One of the panels that I will be moderating this afternoon, on day one of Greentech Media's Networked Grid conference, focuses on the emergence of solid-state transformers. Though countless challenges exist, the advent of these new systems has the potential to be the most interesting story in the smart grid over the coming decade. The concept of solid-state transformers is not new (EPRI and traditional transformer vendors such as ABB, GE, Siemens and others have been researching this for years), but as with many other breakthrough technologies, timing may be everything. The industry seems to be witnessing a perfect storm of events that could finally take solid-state transformers from the R&D lab to live distribution grid circuit deployments in the next three to five years. What simultaneous industry events are occurring to help make this a reality?
1. The sheer availability and volume-based cost reduction of capable silicon carbide semiconductor components (MOSFETs and IGBTs). As an example, Cree (which is represented on today's panel) is currently working on bringing a number of these devices to market.
2. The shift from centralized to distributed power generation, and in this case, primarily the proliferation of distributed PV. When select circuits in the distribution grid reach 20% to 25%+ PV penetration, the potential for grid instability, the ability to effectively manage voltage regulation, etc., become real issues. I met with one major IOU recently that is capping the PV penetration on any given circuit at 15%, given these concerns. This is at odds with meeting RPS requirements, enabling renewables to scale, and the industry is actively looking for solutions, of which solid-state transformers may be one of several.
3. Power layer grid infrastructure and assets are largely monolithic and unmanageable. With these devices representing the true core of the networked grid, this makes little sense going forward, especially as nearly every other surrounding smart grid technology is taking advantage of embedded intelligence, network connectivity and remote manageability.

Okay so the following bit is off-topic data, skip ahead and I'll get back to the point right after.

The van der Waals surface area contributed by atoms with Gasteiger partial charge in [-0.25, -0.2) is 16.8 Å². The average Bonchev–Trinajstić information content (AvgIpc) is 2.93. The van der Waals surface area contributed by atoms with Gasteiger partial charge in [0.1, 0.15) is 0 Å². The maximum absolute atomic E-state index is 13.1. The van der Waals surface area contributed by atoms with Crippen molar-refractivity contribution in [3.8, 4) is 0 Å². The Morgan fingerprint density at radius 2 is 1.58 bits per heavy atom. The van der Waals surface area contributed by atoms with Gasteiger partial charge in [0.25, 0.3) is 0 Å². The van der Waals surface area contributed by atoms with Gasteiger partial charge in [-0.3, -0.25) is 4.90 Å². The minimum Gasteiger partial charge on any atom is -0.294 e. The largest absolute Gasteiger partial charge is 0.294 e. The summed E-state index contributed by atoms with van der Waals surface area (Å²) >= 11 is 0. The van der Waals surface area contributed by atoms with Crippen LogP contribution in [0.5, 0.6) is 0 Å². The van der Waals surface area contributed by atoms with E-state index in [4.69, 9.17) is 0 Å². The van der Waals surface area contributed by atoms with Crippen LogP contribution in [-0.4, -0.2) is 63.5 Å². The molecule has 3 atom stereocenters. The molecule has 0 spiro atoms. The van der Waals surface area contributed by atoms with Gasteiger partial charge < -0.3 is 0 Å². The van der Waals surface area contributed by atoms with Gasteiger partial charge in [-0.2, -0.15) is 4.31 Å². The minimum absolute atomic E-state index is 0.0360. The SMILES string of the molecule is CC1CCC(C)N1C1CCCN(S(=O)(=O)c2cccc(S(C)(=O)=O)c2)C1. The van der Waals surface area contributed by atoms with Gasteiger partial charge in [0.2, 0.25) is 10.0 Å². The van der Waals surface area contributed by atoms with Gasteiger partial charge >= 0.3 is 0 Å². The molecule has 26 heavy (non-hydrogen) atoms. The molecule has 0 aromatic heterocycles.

4. To a lesser extent today, but still a potential issue in the next three to five years and beyond is the growth of EVs and their associated load profiles. In some cases, the load of an EV can equal that of an entire home connected to a distribution transformer. I think you can see where this is going. Some IOUs are actually already doubling legacy transformer capacity in pockets of dense EV deployment. Though this is a viable band-aid solution right now, is it really the smartest approach going forward?
The promise for this new class of grid assets is immense, though so is the number of challenges that must be addressed in bringing them to market. Skeptics will ask many relevant questions. Can these devices be designed and manufactured to be cost-competitive with today's legacy transformers? Can a system based on solid-state electronics, presumably with a complex software control architecture, meet the efficiency and reliability metrics of existing, downright simple distribution transformers made largely with copper, iron and well-understood packaging techniques? These are certainly very fair questions, but as the industry starts to dig deeper into the functions performed by solid-state transformers, it will find that comparing them, metric-for-metric, with legacy transformers is ultimately comparing apples to oranges.
The industry needs to start thinking about these devices in an entirely different way, and that is not going to happen overnight. This is not transformer 2.0; it's an entire new class of grid asset that needs to be introduced to the market and positioned as such. It's going to take time and market education, as with any potentially disruptive technology.